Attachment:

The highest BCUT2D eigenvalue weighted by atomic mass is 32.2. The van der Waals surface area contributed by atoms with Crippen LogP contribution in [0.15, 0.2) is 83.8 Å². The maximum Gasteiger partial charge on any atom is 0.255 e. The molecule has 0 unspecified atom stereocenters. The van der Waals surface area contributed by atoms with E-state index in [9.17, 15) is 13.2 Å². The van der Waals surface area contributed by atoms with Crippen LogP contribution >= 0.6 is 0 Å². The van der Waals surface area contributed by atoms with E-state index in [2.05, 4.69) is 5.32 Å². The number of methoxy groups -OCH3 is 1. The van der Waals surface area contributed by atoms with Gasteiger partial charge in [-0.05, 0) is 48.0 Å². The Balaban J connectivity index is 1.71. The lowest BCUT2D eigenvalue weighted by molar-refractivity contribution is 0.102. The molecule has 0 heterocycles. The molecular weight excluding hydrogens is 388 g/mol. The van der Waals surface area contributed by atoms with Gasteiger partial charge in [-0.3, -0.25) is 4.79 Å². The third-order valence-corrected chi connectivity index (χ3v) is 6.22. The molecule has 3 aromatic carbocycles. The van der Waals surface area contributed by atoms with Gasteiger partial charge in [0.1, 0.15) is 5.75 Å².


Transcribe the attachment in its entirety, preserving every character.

The highest BCUT2D eigenvalue weighted by atomic mass is 32.2. The van der Waals surface area contributed by atoms with Crippen LogP contribution in [0.15, 0.2) is 83.8 Å². The maximum Gasteiger partial charge on any atom is 0.255 e. The molecule has 0 unspecified atom stereocenters. The van der Waals surface area contributed by atoms with E-state index in [9.17, 15) is 13.2 Å². The van der Waals surface area contributed by atoms with Crippen LogP contribution >= 0.6 is 0 Å². The van der Waals surface area contributed by atoms with E-state index in [2.05, 4.69) is 5.32 Å². The number of methoxy groups -OCH3 is 1. The van der Waals surface area contributed by atoms with Gasteiger partial charge in [-0.05, 0) is 48.0 Å². The Balaban J connectivity index is 1.71. The lowest BCUT2D eigenvalue weighted by molar-refractivity contribution is 0.102. The molecule has 0 heterocycles. The molecular weight excluding hydrogens is 388 g/mol. The van der Waals surface area contributed by atoms with Gasteiger partial charge in [-0.3, -0.25) is 4.79 Å². The third-order valence-corrected chi connectivity index (χ3v) is 6.22. The molecule has 3 aromatic carbocycles. The van der Waals surface area contributed by atoms with Gasteiger partial charge in [0.1, 0.15) is 5.75 Å².